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-   -   Introducing the "General Purpose Camera Platform" (https://www.dvinfo.net/forum/dolly-track-cable/240001-introducing-general-purpose-camera-platform.html)

Frank Brodkorb July 30th, 2009 02:48 AM

Introducing the "General Purpose Camera Platform"
4 Attachment(s)
Hi folks, this is the "General Purpose Camera Platform"

A lightwight aluminum 3-in-1 dolly that folds so small, you can put it on any back seat or trunk.

1. Fullsize Dolly
When you unfold it, it becomes a fullsize 2 person dolly that carrys 400 lbs.
It sports double wheels with rubber tires including track wheels between them.
Back wheels are stearable by the push-handle.
The "Bazooka" acts as a mini jib and keeps the head always level.

2. Slider Module
The 47.2 inch slider module mounts on the Bazooka. It can be used horizontal or swivels vertical so you can use it as a camera lift in thigt spaces where there is no room for a crane move.

3. Crane/Jib Module
The jib module slides into the slider module and prvides a reach from 3.20 to 6.56 foot.

In the moment I draw detailed construction plans and blueprints.
When I start building the GPCAP I will make photos of every step.

Since Im not in the movie gear manufacturing business I provide
this as Public Domain when done.

So everyone can take it as a ispiration to do further development

....or just bluntly copy it ;-)


Frank Brodkorb July 30th, 2009 04:24 PM

78 views and not 1 comment.

Is it that bad?

Chris Barcellos July 30th, 2009 04:34 PM

Hey Frank... I like this concept a lot.

1 Looks like you are envisioning metal pipe for the track... How do you see that working with joints, etc. for long runs.

2. Wheels: I see you have front wheels turning tied. Is that necessary on track ? Or is that for off track.

3. Wheels: Are you using commonly available wheels for this project ?

As a do it yourselfer, I would love to have updates on this project as you go along.

Frank Brodkorb July 30th, 2009 04:45 PM


Im really proud of the swiveling Slider Module.
Everything else ist pretty common stuff, thrown together in a smart way.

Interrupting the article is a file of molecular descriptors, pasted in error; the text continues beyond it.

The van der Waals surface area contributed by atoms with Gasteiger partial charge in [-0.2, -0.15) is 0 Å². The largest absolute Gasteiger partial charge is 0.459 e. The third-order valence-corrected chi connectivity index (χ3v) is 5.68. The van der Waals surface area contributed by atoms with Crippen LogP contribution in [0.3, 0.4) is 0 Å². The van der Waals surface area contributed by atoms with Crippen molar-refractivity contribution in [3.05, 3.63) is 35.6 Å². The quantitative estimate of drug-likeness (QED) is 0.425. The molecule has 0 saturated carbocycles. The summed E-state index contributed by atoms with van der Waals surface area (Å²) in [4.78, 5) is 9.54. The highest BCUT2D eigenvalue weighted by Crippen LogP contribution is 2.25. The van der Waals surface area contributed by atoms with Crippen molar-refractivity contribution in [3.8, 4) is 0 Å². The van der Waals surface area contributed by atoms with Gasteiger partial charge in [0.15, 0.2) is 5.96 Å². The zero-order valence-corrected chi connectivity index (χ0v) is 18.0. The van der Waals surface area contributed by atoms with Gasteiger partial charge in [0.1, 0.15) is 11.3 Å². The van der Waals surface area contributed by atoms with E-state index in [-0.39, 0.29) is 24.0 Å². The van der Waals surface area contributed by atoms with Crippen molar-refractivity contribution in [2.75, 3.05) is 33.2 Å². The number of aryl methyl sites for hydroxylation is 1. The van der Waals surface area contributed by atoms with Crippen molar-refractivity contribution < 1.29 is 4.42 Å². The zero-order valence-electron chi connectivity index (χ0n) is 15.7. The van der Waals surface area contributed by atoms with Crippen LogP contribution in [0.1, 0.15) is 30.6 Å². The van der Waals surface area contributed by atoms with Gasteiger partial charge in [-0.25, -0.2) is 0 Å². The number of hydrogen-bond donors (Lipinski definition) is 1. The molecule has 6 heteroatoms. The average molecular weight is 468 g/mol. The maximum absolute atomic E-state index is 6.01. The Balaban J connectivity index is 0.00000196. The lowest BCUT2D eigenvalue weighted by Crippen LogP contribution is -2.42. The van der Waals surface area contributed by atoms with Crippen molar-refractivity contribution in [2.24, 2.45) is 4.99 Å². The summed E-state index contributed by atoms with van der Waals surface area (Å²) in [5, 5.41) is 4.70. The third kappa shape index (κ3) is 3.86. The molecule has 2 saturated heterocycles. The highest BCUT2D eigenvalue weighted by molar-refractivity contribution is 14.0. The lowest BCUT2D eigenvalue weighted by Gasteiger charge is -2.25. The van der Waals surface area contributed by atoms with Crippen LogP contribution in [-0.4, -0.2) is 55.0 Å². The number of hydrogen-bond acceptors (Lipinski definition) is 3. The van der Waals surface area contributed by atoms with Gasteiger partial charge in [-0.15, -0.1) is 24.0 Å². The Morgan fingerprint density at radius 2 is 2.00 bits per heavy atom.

I came up with it, cause I wanted an all-in-one lightwigt solution that fits in my girfriends small Daihatsu and can handle a 20 pund camera.
There was nothing on the market that is up to my needs (and budget).

1. The aluminum pipe pieces are 3.20 foot each. They can be connected via allen bolts - suuper smooth. If a track becomes real long spacers between left and right track are needed.

2. The tie rods are not needed for the track, since the wheels are lockable. But I assume most guys just gonna leave them on - doesn`t hurt.

3. The wheels are indutry standard parts, the track wheel between them is custom made - they are made of nylon (pretty quiet) on a lathe in my local machine shop for a beer and a song ;-)

Chris Barcellos July 30th, 2009 05:25 PM

Keep us posted as the project develops.

Bob Hart July 30th, 2009 08:35 PM

The edge wheels. - I can't see detail on my computer's image.

Do you have chamfers on the inner sides. You might experience some ride and drop out on the job when things get a bit dry and gritty.

If you have pipe joins, you probably need tandem sets of wheels to carry over the bumps.

Tandems on tight swivels also spread the load a little so you dont get as much sink between supports on the pipes and it is not total death to the shot if you happen to get slack, forget the end stop and run a wheel just over the end.

Dave Blackhurst July 30th, 2009 08:35 PM

Frank -
Looks interesting - probably a lot of interest, but give it a couple days for everyone to find it - this isn't the most active section of the forums, but I'm sure you'll have people interested. Not quite my sort of rig - too big for wedding/event work, at least the way I do it, even as compact as you've designed it, though you've got me thinking...

Bryan Gilchrist July 31st, 2009 08:21 AM

If it had all-terrain wheels, that would be great. I'm not a big fan of tracks...takes longer to set them up then it does to use them. :)

Plus, most of my projects are indoors or on flat surfaces that wouldn't require a level track.

Dave Blackhurst July 31st, 2009 10:59 AM

The main purpose of tracks is to provide a reliably smooth surface - you'd be surprised how bumpy "smooth level surfaces" realy are once you try to track across them on wheels...

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